Despite worsening tensions over the Ukraine crisis, Japan and Russia have reached an agreement on Tokyo’s fishing quota for salmon and trout born in Russian rivers, according to Japan’s fisheries agency.
The fate of annual discussions between the two governments this year overshadowed the livelihood of Japanese fishermen in northern regions around disputed islands, with Russo-Japanese relations unraveling.
According to Japan‘s fisheries agency, the two countries agreed on Japan’s quota of 2,050 tons of salmon and trout within its own exclusive economic zone for this year, which is the same as last year, and that Japan would pay Russia fees ranging from 200 million yen ($1.56 million) to 300 million yen, depending on the actual catch.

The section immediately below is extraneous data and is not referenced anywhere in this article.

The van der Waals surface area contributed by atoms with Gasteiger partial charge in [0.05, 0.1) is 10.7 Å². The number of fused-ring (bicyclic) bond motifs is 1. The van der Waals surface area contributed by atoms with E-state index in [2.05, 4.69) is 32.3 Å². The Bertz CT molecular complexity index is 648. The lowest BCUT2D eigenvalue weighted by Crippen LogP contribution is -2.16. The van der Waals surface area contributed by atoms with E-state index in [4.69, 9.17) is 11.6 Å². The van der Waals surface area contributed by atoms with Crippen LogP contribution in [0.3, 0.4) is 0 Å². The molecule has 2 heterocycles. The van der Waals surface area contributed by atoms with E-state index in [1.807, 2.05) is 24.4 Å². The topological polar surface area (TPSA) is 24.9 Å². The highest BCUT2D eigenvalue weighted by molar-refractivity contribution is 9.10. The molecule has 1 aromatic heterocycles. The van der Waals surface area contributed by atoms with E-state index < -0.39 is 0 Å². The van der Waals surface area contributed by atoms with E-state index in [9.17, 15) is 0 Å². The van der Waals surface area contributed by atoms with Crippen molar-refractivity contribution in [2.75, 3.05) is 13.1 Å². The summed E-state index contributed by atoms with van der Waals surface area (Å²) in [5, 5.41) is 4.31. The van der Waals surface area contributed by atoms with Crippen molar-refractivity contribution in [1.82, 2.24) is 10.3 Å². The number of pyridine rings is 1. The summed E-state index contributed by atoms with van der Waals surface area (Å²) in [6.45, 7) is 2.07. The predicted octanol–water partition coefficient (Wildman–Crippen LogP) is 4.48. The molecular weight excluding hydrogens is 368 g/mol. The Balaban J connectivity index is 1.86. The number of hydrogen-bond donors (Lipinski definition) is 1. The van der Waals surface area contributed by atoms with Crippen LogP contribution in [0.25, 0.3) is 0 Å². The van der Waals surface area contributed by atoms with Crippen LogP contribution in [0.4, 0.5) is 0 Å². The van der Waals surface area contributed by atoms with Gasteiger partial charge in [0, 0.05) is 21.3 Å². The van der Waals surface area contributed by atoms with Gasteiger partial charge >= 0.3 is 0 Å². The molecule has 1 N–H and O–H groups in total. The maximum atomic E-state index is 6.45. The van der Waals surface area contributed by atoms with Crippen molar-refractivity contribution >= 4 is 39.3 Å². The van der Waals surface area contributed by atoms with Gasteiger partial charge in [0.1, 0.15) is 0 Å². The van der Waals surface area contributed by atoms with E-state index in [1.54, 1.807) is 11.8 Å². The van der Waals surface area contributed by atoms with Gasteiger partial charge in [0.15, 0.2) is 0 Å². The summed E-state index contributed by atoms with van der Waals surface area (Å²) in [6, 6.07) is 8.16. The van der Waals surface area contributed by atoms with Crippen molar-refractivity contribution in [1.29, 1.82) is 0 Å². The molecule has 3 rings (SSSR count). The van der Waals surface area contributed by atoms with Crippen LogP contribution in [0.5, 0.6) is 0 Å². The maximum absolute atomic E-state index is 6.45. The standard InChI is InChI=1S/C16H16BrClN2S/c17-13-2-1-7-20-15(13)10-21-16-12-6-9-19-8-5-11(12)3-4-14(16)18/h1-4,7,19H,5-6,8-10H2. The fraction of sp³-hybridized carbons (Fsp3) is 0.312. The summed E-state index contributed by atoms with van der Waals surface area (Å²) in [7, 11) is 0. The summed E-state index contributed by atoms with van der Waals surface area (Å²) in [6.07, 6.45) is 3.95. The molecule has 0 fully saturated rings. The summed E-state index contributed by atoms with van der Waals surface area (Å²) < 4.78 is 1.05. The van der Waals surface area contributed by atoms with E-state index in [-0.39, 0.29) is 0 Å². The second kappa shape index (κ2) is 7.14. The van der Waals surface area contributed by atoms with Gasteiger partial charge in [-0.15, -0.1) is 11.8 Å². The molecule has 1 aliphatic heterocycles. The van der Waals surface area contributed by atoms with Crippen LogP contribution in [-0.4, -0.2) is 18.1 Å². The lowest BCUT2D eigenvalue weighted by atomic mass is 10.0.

The annual fishery talks began this month, despite rising tensions between Tokyo and Moscow.
Japan has enacted a number of penalties against Russia since the invasion of Ukraine, including expelling many ambassadors and terminating Russia’s most-favored-nation status.
In reaction to the sanctions, Russia withdrew from delayed peace talks with Japan and halted collaborative economic projects, declaring its efforts in Ukraine a “special operation.”